Thankfully, I didn't have to look too far to find out; here are trends in fouls called in MLS provided courtesy of the Climbing The Ladder blog.* It shows the average number of fouls committed and fouls suffered per match (the fouls committed category records slightly higher numbers because not all fouls involve the other team - think handball or swearing at the referee).

Clearly, average foul totals by match are way down, and they are at their lowest levels in the history of the league. Not only that, since recording a high point in the 2000 season, when the number of fouls fouls committed and suffered was around 33 per match, they have been on a consistent and fairly steep decline to around 20 (suffered). That's a huge decline, percentage-wise, in the neighborhood of almost 40%. We're not talking short-term fluctuations but a long-term decline over the course of a decade.

What can explain this pattern?

Wednesday, April 27, 2011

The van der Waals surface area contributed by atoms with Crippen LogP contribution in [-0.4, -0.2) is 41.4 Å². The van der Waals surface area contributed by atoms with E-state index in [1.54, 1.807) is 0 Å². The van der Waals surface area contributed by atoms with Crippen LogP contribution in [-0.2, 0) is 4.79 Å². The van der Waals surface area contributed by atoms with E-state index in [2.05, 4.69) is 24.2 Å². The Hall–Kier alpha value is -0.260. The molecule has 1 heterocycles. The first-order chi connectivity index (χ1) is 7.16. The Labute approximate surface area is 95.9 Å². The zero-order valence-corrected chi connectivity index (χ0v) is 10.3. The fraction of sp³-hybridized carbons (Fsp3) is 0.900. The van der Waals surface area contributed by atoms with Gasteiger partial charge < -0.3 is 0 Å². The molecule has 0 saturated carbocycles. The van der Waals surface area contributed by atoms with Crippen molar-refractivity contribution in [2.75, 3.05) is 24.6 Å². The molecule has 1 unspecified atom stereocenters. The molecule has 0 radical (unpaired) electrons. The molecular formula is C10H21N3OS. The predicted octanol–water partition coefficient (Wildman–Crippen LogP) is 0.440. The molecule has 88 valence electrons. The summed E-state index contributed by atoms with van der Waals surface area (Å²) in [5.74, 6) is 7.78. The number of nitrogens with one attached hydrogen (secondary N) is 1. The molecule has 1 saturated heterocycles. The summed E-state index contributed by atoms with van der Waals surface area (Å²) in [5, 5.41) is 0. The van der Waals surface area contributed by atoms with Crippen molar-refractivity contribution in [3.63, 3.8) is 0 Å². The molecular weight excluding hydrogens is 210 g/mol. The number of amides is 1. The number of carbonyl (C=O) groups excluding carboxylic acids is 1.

Shameless Self-Promotion Of The Day: Vote SBTN For Best EPL Blog

News flash: SBTN has been nominated for a 2010-11 EPL Award in the category "Best EPL Blog (qualification round)."

The third annual EPL Awards recognizes the best of the 2010-11 Premier League season. EPL Talk has taken a close look at the Premier League season and have picked out the best footballers, managers, podcasts, blogs, radio shows, online games and more for readers to vote for.

Voting opens today and closes on Friday, April 29. The three blogs with the most number of votes between now and Friday night will then be entered into the final round of the EPL Awards for the EPL Blog category, which will launch next week.

You can vote by clicking on the picture below.

Saturday, April 23, 2011

Which Shots Are More Likely To Be On Target? Accurate Shot Creation in the Premier League

In an earlier post, I took a closer look at shot creation in the Premier League to see what number and proportion of shots are created from different match situations. The numbers, courtesy of the Opta/Guardian chalkboards and covering the first half of this year's EPL season, showed that most shots were generated from open play (11 on average per team/match). Teams also created chances from other situations, but at a much lower frequency (corners: 2.1, free kicks: .82, fast breaks: .52, penalty kicks: .14).